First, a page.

45 Gender disparities in access to pediatric surgical care in Western Kenya
Neema Kaseje1,2, Isobel Marks3, Margaret Kaseje1, Steven Okelo4
1Tropical Institute of Community Health, Kisumu, Kenya. 2University Hospitals Geneva, Geneva, Switzerland. 3Academic Foundation Programme in Northwest London,, London, United Kingdom. 4Jaramogi Oginga Odinga Teaching & Referral Hospital, Kisumu, Kenya


Aim: As we work towards improving access to pediatric surgery globally, it is critical that we define and address barriers to accessing pediatric surgical care. Our aim was to determine whether there is equal access to surgical care by gender in Western Kenya.


We performed a retrospective review of pediatric procedures performed at district and referral hospitals in Western Kenya from January 2015 to December 2015. We reviewed demographic characteristics and diagnoses. We examined male to female incidence ratios of most common pathologies encountered. We compared these ratios to those found in the literature to determine whether there were gender disparities in accessing pediatric surgical care.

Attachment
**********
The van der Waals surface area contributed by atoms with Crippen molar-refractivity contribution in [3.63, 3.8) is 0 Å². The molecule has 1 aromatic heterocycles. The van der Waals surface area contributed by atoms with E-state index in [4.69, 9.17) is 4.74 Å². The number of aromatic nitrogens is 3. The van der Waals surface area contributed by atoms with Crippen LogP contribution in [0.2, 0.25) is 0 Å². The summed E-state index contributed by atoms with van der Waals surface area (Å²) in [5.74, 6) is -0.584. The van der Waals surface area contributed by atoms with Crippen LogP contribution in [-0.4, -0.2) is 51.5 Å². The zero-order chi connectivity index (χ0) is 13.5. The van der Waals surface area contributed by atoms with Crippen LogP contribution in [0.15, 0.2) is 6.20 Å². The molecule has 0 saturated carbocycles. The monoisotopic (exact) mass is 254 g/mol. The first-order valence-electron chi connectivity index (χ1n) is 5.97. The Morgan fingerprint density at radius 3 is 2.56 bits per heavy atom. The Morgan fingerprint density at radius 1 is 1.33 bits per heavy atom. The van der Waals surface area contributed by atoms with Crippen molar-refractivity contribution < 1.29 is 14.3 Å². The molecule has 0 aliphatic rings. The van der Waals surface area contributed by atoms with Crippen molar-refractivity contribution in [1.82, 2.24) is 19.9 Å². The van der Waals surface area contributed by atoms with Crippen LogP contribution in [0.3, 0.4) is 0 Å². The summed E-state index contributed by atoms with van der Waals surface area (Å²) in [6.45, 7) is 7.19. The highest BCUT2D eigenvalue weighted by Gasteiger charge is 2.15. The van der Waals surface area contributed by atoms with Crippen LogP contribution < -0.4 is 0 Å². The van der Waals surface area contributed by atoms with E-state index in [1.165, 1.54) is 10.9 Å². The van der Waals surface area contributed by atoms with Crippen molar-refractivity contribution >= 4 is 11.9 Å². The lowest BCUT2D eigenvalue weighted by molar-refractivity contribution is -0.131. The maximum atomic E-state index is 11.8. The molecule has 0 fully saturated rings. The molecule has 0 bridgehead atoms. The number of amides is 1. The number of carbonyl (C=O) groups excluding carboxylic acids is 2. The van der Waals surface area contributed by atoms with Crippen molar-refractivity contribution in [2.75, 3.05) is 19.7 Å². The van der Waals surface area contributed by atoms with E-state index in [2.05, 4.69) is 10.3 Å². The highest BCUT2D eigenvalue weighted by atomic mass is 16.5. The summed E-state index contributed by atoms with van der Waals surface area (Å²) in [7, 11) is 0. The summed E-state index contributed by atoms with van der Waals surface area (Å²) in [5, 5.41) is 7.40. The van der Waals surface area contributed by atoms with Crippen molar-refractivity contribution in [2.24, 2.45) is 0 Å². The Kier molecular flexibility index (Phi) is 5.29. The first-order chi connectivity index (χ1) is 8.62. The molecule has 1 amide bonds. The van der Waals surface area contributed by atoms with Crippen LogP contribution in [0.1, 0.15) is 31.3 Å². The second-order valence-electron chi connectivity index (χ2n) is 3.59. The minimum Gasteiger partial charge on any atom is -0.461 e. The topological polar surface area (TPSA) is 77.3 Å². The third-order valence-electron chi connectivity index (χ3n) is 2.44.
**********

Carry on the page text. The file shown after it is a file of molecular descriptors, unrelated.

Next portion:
A total of 427 patients underwent surgical procedures; 306 were male; 121 were female. The most common pathologies in order of frequency were: inguinal hernia, osteomyelitis, umbilical hernia, peritonitis, soft tissue infection, anorectal malformation, intussusception, and appendicitis. We found the following male to female incidence ratios according to pathology; ratios quoted in the literature are in parentheses: inguinal hernia 28:1 (5:1), osteomyelitis 3:1 (2:1), umbilical hernia 1.3:1 (1:1), peritonitis 1.1:1 (1:1), soft tissue infection 0.75:1 (1:1), anorectal malformation 2:1 (1:1), intussusception 1.4:1 (2:1), and appendicitis 4.5:1 (1:1).


For the most common pediatric surgical pathologies in Western Kenya, the male pediatric population was overrepresented compared to what is expected from the literature. This finding suggests gender disparities in access to pediatric surgical care. More studies are needed to further examine barriers to accessing pediatric surgical care especially for female patients.